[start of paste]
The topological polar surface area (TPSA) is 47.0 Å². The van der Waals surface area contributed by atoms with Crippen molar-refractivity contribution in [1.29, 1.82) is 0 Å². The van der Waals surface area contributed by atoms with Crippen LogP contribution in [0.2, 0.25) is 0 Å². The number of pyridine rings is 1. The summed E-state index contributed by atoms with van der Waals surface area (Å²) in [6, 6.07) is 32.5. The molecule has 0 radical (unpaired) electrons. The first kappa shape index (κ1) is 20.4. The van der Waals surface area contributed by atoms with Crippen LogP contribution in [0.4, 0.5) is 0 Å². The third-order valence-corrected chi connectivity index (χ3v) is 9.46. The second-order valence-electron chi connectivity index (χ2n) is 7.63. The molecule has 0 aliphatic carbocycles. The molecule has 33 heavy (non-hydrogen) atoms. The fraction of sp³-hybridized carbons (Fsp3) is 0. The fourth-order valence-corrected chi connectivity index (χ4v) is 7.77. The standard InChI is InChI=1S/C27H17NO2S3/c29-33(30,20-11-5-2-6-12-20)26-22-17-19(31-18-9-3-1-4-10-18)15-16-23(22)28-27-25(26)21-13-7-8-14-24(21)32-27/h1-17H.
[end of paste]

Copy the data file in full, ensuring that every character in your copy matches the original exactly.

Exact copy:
The topological polar surface area (TPSA) is 47.0 Å². The van der Waals surface area contributed by atoms with Crippen molar-refractivity contribution in [1.29, 1.82) is 0 Å². The van der Waals surface area contributed by atoms with Crippen LogP contribution in [0.2, 0.25) is 0 Å². The number of pyridine rings is 1. The summed E-state index contributed by atoms with van der Waals surface area (Å²) in [6, 6.07) is 32.5. The molecule has 0 radical (unpaired) electrons. The first kappa shape index (κ1) is 20.4. The van der Waals surface area contributed by atoms with Crippen LogP contribution in [0.4, 0.5) is 0 Å². The third-order valence-corrected chi connectivity index (χ3v) is 9.46. The second-order valence-electron chi connectivity index (χ2n) is 7.63. The molecule has 0 aliphatic carbocycles. The molecule has 33 heavy (non-hydrogen) atoms. The fraction of sp³-hybridized carbons (Fsp3) is 0. The fourth-order valence-corrected chi connectivity index (χ4v) is 7.77. The standard InChI is InChI=1S/C27H17NO2S3/c29-33(30,20-11-5-2-6-12-20)26-22-17-19(31-18-9-3-1-4-10-18)15-16-23(22)28-27-25(26)21-13-7-8-14-24(21)32-27/h1-17H.